Folio page with a painting enclosed in a tan rectangular border. It depicts a grey, domed shrine with three seated figures conversing in front. There are six standing and seated figures left of the shrine, with two more in the courtyard, one in the doorway, and two outside the walls.
AKM284.12, Sa’di and the idol of Somnath

© The Aga Khan Museum

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Sa’di and the Idol of Somnath
Folio from the manuscript of Kulliyat (Collected Works) of Sa‘di (d. 1292)
  • Accession Number:AKM284.12
  • Creator:ascribed to Dharm Das
  • Place:India, Agra
  • Dimensions:41.8 x 26.2 cm
  • Date:ca. 1604
  • Materials and Technique:opaque watercolour, ink and gold on paper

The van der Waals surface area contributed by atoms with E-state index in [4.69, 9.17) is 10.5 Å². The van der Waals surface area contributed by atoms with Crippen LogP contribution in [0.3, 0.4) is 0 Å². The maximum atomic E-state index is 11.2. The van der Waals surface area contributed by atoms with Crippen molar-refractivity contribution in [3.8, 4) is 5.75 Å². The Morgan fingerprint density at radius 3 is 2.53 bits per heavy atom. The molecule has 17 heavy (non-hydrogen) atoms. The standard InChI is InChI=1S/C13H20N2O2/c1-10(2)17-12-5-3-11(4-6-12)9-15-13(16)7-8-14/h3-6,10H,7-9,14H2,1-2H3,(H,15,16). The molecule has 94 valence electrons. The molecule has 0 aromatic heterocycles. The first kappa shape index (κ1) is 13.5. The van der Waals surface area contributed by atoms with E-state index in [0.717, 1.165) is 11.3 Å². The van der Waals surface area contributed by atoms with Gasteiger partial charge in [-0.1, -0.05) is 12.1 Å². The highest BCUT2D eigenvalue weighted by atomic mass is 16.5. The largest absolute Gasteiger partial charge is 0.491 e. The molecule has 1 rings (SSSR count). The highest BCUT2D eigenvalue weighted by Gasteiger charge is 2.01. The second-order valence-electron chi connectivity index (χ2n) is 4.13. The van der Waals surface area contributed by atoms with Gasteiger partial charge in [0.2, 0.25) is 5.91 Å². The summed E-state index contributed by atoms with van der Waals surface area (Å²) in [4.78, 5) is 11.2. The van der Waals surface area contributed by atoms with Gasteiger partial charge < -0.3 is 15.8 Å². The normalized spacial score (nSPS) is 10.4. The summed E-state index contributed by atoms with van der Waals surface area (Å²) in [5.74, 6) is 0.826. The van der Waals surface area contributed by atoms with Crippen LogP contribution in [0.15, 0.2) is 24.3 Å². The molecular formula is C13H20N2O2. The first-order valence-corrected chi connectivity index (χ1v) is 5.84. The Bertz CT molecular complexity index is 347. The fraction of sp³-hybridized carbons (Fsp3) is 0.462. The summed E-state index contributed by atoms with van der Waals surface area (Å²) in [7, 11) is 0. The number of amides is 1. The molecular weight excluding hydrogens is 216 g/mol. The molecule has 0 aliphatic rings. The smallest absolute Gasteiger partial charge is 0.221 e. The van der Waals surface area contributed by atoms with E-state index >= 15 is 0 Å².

• This is the tenth painting to appear in the Bustan. At one point in his extensive travels, Sa`di stopped at the great temple of Somnath in India, where he engaged in religious discussion with Hindu priests. Hearing Sa`di’s explication and praise of Islam, the priests showed how the temple’s idol gestured in response to their prayers. Initially confounded, Sa`di inspected the statue at night and discovered a mechanical device responsible for moving the idol’s arms. On the following day he confronted the priests with their trickery.


    Below the painting, marked as page 159 in the manuscript, is an inscription in red ink. It names the painter, Dharm Das, who was assigned by the workshop master to complete this illustration.


    See AKM284 for an introduction to the Kulliyat (Collected Works) of Sa'di, and other paintings from this manuscript.


    — Marika Sardar


Note: This online resource is reviewed and updated on an ongoing basis. We are committed to improving this information and will revise and update knowledge about this object as it becomes available.


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